Avoiding the Pitfalls of {too much} Solitude

I work at a university, which is another way of saying that I never had to leave school. At least I’m on the other side of the red pen, now. And I still get to have that school year mentality—the one where Christmas break, spring break, and summer vacation are the most wonderful times of the year.

Ah, summer vacation! I start looking forward to it in March (pretty much the day after spring break ends), because I am going to get SO MUCH done. When May rolls around, I think with awe about the months spanning uninterrupted before me. I make elaborate lists: write, work out, write, read, write, yard work, write, home improvement… I wake up early, excited to get started. Why can’t the entire year be like this?

And then, about mid-June, the novelty wears off. I start to get…bored. I sleep in later. Seven a.m. turns into seven-thirty turns into me barely cracking an eye when everyone leaves the house. The sad truth is, as much as I love my writing time, my mind starts to unravel when left to itself for too long.

As I’ve been doing this summer thing for awhile, I’ve developed some coping techniques. When the kids were younger, I was still at my wits’ end by August, but at least it was never dull. Then they started getting drivers’ licenses. The house got too quiet. My low spot was the summer a few years ago when pretty much my sole hobbies were playing Candy Crush and crying (yeah, I know—so many warning signs). After that, I took a good hard look at myself.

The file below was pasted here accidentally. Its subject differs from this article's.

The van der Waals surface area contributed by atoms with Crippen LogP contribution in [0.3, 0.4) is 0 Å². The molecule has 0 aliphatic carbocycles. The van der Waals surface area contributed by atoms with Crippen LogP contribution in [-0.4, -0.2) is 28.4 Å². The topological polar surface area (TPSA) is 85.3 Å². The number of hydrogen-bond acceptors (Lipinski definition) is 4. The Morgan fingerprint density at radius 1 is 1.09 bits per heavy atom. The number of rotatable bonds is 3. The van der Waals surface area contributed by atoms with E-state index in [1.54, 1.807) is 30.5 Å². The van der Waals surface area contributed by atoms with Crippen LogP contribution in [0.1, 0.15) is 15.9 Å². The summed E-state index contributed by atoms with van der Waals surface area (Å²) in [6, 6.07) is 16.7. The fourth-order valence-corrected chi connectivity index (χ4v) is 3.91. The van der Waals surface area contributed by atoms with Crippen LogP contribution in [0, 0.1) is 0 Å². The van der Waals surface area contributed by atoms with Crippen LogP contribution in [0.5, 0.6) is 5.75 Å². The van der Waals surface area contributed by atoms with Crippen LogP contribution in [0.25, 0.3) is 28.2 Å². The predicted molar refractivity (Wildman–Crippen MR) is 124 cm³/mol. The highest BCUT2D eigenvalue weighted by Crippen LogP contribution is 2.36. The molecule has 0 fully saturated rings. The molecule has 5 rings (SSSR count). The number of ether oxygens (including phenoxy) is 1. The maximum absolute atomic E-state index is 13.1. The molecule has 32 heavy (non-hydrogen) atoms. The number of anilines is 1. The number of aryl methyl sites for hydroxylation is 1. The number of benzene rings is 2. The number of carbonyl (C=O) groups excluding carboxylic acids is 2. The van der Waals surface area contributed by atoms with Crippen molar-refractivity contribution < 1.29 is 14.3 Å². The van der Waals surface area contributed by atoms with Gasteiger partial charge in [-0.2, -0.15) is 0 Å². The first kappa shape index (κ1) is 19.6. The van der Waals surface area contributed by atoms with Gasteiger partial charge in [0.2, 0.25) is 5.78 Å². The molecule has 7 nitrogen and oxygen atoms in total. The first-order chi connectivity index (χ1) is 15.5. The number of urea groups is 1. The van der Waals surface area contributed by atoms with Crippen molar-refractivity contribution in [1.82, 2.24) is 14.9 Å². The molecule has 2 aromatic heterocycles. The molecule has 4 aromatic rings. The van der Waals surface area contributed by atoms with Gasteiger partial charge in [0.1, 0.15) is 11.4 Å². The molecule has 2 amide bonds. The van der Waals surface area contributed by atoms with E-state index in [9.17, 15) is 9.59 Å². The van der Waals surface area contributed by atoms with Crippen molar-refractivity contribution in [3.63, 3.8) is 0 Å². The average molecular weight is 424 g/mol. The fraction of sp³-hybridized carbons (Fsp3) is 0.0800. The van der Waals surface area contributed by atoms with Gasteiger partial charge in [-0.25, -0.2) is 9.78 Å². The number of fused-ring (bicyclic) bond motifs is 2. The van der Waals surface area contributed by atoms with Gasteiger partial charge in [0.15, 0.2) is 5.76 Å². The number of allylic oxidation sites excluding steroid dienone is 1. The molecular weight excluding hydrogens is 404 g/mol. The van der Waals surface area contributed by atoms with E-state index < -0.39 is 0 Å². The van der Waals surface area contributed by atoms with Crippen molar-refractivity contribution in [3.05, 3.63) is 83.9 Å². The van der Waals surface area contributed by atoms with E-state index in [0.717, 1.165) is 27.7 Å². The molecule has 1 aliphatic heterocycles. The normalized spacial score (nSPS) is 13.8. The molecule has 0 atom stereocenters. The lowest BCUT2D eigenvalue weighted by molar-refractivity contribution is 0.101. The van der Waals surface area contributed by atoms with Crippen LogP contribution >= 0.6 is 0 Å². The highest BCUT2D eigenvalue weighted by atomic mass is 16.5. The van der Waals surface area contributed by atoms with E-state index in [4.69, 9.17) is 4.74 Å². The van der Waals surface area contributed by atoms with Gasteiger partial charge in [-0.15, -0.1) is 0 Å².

Writers, of necessity, spend a lot of time in their heads. We long for those quiet hours when it’s just us and the keyboard. But this isn’t a healthy place to stay for too long. These are some of the things I’ve learned that keep me functioning.

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  1. Take care of yourself, both physically and mentally. After my rock bottom summer, I started seeing a wonderful endocrinologist, who did some blood work and prescribed a medication for hypothyroidism that changed my life. It turns out that was what I needed to combat depression, but everyone is different. Don’t neglect yourself, and don’t downplay symptoms.
  2. Stay in touch with other writers. And not just through text on a computer screen. I have a writer friend I don’t see often, but we message each other every now and then and meet up for lunch. It’s incredibly invigorating to have even just that little bit of contact. Critique groups are wonderful for that, too. Also writing conferences.
  3. Join or start a critique group. I know I mentioned this already, but it’s important enough to repeat. A thriving critique group is hard work, but a go-to support group is a lifesaver. It’s also a source of accountability. I find it a lot easier to sit down at that keyboard when I know three other people are waiting for 5,000 words by Tuesday.